C Corporation:

C Corp is the ultimate form of business you want to convert your business into, regardless of whether you have an LLC or an S Corp. If you want to expand your business and involve outside investors and receive VC fundings, or take the company public through an initial public offering (IPO), you need to be a C Corp.

Then why not just start as a C Corp? You can – but there are some disadvantages to being a C Corp, especially if your startup is at infancy and does not generate much profit. It will incur more up front cost compared to the other two forms of business that we covered previously. In a C Corp, any profits are taxed automatically at the corporate level when they are earned, and they are taxed again at the shareholder level when they are distributed as dividends. This is often referred to as “double taxation”. Another disadvantage is that corporate losses cannot be deducted by the shareholders. This is one of many reasons startups often start their business as an S Corp, as it is likely to have initial losses, and later convert to a C Corp, when the business becomes stable and need outside investment.


So, why did we choose S Corporation ?

We knew both LLC and S Corp provide personal protection against corporate liabilities, but as a young startup, initial upfront  cost was the most important factor to consider.  We knew there may be some initial losses, and we wanted to get the maximum tax benefits by being able to deduct the losses in our personal tax filing, while also avoiding paying self employment taxes on any profits which we would incur in an LLC. Moreover, in New York, LLCs are required to publish the  forming of LLC in two newspapers which could bring up our initial cost by a few thousand dollars. We thought it would be better for us to invest that money into our own product development instead of trying to conform to some archaic state law that does not benefit our company in any way.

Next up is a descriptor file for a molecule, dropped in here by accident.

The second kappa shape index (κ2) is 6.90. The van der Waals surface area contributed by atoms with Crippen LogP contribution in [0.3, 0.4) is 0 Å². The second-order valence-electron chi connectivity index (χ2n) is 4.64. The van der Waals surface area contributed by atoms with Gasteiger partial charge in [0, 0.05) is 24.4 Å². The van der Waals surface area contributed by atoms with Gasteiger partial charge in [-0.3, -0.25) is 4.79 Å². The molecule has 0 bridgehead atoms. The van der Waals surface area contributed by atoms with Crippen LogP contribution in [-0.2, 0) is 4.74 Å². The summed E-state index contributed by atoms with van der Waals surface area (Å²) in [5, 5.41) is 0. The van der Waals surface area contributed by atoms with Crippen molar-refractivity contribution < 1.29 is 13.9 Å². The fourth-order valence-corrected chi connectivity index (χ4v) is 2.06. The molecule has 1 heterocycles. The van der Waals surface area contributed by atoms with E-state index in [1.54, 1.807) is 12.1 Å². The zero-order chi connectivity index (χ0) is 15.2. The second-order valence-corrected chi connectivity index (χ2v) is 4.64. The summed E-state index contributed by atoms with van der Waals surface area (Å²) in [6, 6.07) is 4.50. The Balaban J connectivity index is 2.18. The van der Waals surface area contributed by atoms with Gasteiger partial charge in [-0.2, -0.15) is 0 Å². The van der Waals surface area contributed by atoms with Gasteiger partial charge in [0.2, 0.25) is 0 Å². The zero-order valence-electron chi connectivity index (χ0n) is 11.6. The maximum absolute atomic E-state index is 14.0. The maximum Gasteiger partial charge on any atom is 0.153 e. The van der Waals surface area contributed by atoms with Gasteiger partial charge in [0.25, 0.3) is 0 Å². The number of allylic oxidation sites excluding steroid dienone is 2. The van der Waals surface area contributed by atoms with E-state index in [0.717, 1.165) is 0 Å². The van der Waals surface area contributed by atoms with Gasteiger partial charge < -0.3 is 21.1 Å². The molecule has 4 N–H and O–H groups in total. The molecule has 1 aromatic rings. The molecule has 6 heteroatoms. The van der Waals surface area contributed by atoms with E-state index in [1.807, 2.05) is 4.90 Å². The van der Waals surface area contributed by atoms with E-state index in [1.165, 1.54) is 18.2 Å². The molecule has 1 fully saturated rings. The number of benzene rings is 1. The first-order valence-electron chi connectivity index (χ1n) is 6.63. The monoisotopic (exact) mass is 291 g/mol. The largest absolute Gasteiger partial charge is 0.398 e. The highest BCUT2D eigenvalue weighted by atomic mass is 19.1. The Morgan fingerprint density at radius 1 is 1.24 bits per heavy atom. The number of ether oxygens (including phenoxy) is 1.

S Corp also provides absolute clarity and simplicity to the ownership structure as well as profit-sharing structure. There is only one class of stock in S Corp and each shareholder’s percentage ownership of the company translates directly into the proportional distribution of profits. As all entrepreneurs do, we also thought about the future potential of the company. As S Corp to C Corp conversion is almost instant, it made most sense for us to choose an S Corp over an LLC for our startup venture.

You may also like our 6 Tips on Starting Your Own Part-Time Business and 7 Business Lessons from CNBC’s “The Profit” by Marcus Lemonis.

Also, please subscribe to our newsletter to get updates on any business tips and lessons.

Equally Simple